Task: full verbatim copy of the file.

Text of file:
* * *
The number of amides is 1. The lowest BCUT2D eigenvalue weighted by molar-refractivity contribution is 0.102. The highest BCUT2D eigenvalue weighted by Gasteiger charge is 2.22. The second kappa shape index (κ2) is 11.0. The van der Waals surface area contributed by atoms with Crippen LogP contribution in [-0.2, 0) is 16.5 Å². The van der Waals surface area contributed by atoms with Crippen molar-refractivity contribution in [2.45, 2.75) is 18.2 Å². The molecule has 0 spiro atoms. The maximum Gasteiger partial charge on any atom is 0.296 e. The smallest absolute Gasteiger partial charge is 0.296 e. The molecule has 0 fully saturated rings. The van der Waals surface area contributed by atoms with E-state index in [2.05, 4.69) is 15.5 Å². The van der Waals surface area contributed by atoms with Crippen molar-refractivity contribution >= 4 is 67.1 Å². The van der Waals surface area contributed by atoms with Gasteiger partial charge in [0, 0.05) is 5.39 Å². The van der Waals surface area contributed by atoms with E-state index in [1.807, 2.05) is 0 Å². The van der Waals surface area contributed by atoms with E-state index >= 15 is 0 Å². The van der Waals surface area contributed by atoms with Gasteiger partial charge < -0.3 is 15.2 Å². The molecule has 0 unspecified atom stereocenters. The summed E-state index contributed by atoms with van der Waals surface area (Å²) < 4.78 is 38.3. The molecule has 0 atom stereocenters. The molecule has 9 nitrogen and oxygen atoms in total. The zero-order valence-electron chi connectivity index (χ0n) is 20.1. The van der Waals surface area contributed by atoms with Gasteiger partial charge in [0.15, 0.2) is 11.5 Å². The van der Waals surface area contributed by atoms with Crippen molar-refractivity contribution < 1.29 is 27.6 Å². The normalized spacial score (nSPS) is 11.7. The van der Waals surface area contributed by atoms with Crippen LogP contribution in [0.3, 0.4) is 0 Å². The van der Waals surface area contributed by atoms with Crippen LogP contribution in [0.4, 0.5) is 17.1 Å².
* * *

The number of amides is 1. The lowest BCUT2D eigenvalue weighted by molar-refractivity contribution is 0.102. The highest BCUT2D eigenvalue weighted by Gasteiger charge is 2.22. The second kappa shape index (κ2) is 11.0. The van der Waals surface area contributed by atoms with Crippen LogP contribution in [-0.2, 0) is 16.5 Å². The van der Waals surface area contributed by atoms with Crippen molar-refractivity contribution in [2.45, 2.75) is 18.2 Å². The molecule has 0 spiro atoms. The maximum Gasteiger partial charge on any atom is 0.296 e. The smallest absolute Gasteiger partial charge is 0.296 e. The molecule has 0 fully saturated rings. The van der Waals surface area contributed by atoms with E-state index in [2.05, 4.69) is 15.5 Å². The van der Waals surface area contributed by atoms with Crippen molar-refractivity contribution >= 4 is 67.1 Å². The van der Waals surface area contributed by atoms with Gasteiger partial charge in [0, 0.05) is 5.39 Å². The van der Waals surface area contributed by atoms with E-state index in [1.807, 2.05) is 0 Å². The van der Waals surface area contributed by atoms with E-state index >= 15 is 0 Å². The van der Waals surface area contributed by atoms with Gasteiger partial charge < -0.3 is 15.2 Å². The molecule has 0 unspecified atom stereocenters. The summed E-state index contributed by atoms with van der Waals surface area (Å²) < 4.78 is 38.3. The molecule has 0 atom stereocenters. The molecule has 9 nitrogen and oxygen atoms in total. The zero-order valence-electron chi connectivity index (χ0n) is 20.1. The van der Waals surface area contributed by atoms with Gasteiger partial charge in [0.15, 0.2) is 11.5 Å². The van der Waals surface area contributed by atoms with Crippen molar-refractivity contribution < 1.29 is 27.6 Å². The normalized spacial score (nSPS) is 11.7. The van der Waals surface area contributed by atoms with Crippen LogP contribution in [0.3, 0.4) is 0 Å². The van der Waals surface area contributed by atoms with Crippen LogP contribution in [0.4, 0.5) is 17.1 Å².